• The IRC analyzed data extracted from an emergency cash program for asylum seekers in southern Mexico and identified that 85% of participants lacked a way to generate an income.
  • Participants in the IRC’s program expressed needs related to housing and resources to buy food.

As thousands of people in need of international protection continue to see Mexico as a potential safe destination—becoming the third highest receiver of asylum claims in 2021—the International Rescue Committee (IRC) warns about the increasing needs that they can find along the border with Guatemala. 

After analyzing data extracted from an emergency cash relief program—which impacted over 800 people—the IRC found that people on the move in Tapachula, a border city in southern Mexico:

Rafael Velásquez, Director for Mexico at the International Rescue Committee (IRC), said:

“Mixed migration and displacement through Mexico has been a longstanding mechanism for people fleeing violence and conflict from Central and South America, as well as from the Caribbean. During the last years, although not a new phenomenon, we have seen a particular increase in the number of people requesting asylum in Mexico, with over 131,000 claims in 2021 and more than 51,000 in the first half of 2022. 

“At the IRC we have identified Mexico as a strategic location to respond to the displacement crises in the region, including its potential to become a safe destination for some people. Despite this potential, the protection and asylum systems in Mexico are overwhelmed and support from the international community is not enough—for instance, there is not even a Humanitarian Response Plan, which could offer an opportunity to fund programs to respond to the most urgent needs of asylum seekers in the country.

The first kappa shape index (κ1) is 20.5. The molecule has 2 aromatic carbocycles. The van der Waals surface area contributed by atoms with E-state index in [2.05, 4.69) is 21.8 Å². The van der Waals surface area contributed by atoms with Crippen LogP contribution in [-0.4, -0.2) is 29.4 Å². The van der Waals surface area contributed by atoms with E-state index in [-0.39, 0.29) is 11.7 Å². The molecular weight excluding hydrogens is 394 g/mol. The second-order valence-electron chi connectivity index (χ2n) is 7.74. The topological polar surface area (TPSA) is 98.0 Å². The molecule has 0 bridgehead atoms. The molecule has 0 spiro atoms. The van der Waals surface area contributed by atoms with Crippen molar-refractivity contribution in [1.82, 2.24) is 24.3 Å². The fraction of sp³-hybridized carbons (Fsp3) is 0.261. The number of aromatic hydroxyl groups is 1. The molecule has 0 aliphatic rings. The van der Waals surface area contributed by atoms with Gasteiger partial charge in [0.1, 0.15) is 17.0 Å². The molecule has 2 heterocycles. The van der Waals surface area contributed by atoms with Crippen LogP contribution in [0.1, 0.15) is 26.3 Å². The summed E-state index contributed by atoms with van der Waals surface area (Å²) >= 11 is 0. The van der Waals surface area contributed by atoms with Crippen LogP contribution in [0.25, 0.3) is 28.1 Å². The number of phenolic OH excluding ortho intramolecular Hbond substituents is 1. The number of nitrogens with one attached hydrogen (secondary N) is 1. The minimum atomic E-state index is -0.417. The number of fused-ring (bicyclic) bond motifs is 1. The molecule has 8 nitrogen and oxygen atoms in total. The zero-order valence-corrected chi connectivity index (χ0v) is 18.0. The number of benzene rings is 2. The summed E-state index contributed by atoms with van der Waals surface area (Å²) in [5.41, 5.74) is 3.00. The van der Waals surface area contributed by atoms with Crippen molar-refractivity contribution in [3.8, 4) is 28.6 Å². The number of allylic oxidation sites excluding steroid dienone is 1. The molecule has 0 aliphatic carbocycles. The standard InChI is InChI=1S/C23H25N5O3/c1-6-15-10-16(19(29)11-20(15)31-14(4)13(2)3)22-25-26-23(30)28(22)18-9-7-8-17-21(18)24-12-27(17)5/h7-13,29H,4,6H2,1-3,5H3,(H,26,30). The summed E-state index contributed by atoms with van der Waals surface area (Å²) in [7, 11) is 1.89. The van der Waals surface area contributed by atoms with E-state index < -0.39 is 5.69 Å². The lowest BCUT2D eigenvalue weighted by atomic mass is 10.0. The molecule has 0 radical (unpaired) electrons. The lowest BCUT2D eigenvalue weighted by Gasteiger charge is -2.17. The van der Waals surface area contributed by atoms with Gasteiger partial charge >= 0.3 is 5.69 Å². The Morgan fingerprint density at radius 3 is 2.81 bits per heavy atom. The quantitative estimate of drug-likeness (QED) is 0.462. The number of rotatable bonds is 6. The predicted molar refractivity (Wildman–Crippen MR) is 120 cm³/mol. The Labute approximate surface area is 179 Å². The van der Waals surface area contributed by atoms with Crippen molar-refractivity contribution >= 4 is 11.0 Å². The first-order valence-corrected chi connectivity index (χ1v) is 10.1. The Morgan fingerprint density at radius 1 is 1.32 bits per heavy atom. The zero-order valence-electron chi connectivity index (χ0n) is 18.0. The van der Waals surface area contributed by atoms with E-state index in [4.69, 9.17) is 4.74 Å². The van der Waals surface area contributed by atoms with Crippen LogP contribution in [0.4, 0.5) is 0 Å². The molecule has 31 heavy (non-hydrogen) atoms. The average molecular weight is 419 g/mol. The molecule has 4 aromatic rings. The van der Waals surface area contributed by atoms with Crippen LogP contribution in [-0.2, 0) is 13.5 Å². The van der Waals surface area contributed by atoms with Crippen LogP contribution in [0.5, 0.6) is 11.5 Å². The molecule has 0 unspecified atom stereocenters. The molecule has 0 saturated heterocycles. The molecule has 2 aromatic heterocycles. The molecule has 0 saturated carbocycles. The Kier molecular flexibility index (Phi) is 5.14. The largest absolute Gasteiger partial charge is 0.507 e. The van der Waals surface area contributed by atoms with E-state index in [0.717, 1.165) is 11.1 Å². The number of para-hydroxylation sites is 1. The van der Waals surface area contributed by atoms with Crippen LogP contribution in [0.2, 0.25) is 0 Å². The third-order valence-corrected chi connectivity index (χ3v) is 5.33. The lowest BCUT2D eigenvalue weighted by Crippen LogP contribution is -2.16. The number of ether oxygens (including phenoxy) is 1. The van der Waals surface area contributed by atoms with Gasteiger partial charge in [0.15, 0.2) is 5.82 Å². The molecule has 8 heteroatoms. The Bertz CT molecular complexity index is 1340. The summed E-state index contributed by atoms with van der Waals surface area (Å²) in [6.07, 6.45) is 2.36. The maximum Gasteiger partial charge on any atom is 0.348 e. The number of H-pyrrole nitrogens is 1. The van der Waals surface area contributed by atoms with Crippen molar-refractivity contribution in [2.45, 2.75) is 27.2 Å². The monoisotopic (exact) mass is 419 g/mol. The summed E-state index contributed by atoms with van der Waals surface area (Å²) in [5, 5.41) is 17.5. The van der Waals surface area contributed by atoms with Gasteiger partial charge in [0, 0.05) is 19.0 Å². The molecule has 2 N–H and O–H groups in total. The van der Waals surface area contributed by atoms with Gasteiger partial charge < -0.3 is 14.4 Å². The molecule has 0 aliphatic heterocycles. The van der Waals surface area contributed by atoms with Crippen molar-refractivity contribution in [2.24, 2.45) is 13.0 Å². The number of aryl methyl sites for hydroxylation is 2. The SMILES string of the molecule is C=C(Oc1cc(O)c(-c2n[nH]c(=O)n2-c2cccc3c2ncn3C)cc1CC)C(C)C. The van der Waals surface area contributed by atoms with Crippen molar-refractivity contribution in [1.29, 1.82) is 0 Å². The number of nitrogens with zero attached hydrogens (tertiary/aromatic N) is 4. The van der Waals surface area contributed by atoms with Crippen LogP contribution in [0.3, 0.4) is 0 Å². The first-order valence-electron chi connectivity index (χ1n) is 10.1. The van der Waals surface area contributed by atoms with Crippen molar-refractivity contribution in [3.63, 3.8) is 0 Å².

“As needs grow, international cooperation and funding are even more critical to support and strengthen humanitarian responses to guarantee people’s integrity, regardless of their nationality or status.”

The IRC’s response in Mexico

Since 2019, the IRC is supporting people on the move in Mexico. Currently, the IRC responds along the main migration corridors: from the southern to the northern borders and along the routes through the country. The IRC’s programs offer a response to needs of displaced people and asylum seekers, including: economic recovery and development; mental health and psychosocial support; prevention and response to gender-based violence; access to critical information through InfoDigna, a multi-channel information platform; prevention and mitigation of COVID-19; child protection services; as well as identifying needs and referring cases to local service providers. Additionally, the IRC is supporting local integration efforts by providing cultural orientation to individuals who have chosen to stay in Mexico.

The IRC recently conducted an assessment of the situation that displaced people faced in northern Mexico. Click here to find more information.